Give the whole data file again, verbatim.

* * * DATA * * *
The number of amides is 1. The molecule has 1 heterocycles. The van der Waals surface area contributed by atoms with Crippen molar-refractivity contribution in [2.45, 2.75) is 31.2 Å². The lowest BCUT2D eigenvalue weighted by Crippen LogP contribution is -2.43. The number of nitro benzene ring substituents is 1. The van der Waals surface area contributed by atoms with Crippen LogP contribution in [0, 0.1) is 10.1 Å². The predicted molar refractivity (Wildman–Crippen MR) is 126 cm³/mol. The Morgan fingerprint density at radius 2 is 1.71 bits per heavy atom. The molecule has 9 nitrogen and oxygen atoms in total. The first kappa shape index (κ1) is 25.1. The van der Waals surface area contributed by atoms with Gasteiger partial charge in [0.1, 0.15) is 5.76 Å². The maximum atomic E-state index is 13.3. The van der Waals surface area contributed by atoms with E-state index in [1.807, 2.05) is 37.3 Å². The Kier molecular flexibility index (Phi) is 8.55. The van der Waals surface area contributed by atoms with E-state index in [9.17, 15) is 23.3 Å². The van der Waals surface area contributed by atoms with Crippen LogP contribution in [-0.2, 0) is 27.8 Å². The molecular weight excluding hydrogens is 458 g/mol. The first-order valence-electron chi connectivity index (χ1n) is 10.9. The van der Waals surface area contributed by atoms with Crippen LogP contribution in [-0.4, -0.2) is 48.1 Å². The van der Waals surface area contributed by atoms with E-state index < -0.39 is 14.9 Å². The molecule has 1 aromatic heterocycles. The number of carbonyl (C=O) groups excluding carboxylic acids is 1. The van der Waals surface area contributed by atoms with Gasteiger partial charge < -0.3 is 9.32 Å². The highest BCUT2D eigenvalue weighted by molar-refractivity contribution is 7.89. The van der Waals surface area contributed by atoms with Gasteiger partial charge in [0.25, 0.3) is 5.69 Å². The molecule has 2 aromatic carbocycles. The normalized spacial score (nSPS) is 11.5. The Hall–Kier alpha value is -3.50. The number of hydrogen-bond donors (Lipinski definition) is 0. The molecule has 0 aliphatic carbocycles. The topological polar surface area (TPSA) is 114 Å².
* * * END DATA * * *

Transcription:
The number of amides is 1. The molecule has 1 heterocycles. The van der Waals surface area contributed by atoms with Crippen molar-refractivity contribution in [2.45, 2.75) is 31.2 Å². The lowest BCUT2D eigenvalue weighted by Crippen LogP contribution is -2.43. The number of nitro benzene ring substituents is 1. The van der Waals surface area contributed by atoms with Crippen LogP contribution in [0, 0.1) is 10.1 Å². The predicted molar refractivity (Wildman–Crippen MR) is 126 cm³/mol. The Morgan fingerprint density at radius 2 is 1.71 bits per heavy atom. The molecule has 9 nitrogen and oxygen atoms in total. The first kappa shape index (κ1) is 25.1. The van der Waals surface area contributed by atoms with Gasteiger partial charge in [0.1, 0.15) is 5.76 Å². The maximum atomic E-state index is 13.3. The van der Waals surface area contributed by atoms with E-state index in [1.807, 2.05) is 37.3 Å². The Kier molecular flexibility index (Phi) is 8.55. The van der Waals surface area contributed by atoms with E-state index in [9.17, 15) is 23.3 Å². The van der Waals surface area contributed by atoms with Crippen LogP contribution in [-0.2, 0) is 27.8 Å². The molecular weight excluding hydrogens is 458 g/mol. The first-order valence-electron chi connectivity index (χ1n) is 10.9. The van der Waals surface area contributed by atoms with Crippen LogP contribution in [-0.4, -0.2) is 48.1 Å². The van der Waals surface area contributed by atoms with E-state index < -0.39 is 14.9 Å². The molecule has 1 aromatic heterocycles. The number of carbonyl (C=O) groups excluding carboxylic acids is 1. The van der Waals surface area contributed by atoms with Gasteiger partial charge < -0.3 is 9.32 Å². The highest BCUT2D eigenvalue weighted by molar-refractivity contribution is 7.89. The van der Waals surface area contributed by atoms with Gasteiger partial charge in [0.25, 0.3) is 5.69 Å². The molecule has 2 aromatic carbocycles. The normalized spacial score (nSPS) is 11.5. The Hall–Kier alpha value is -3.50. The number of hydrogen-bond donors (Lipinski definition) is 0. The molecule has 0 aliphatic carbocycles. The topological polar surface area (TPSA) is 114 Å².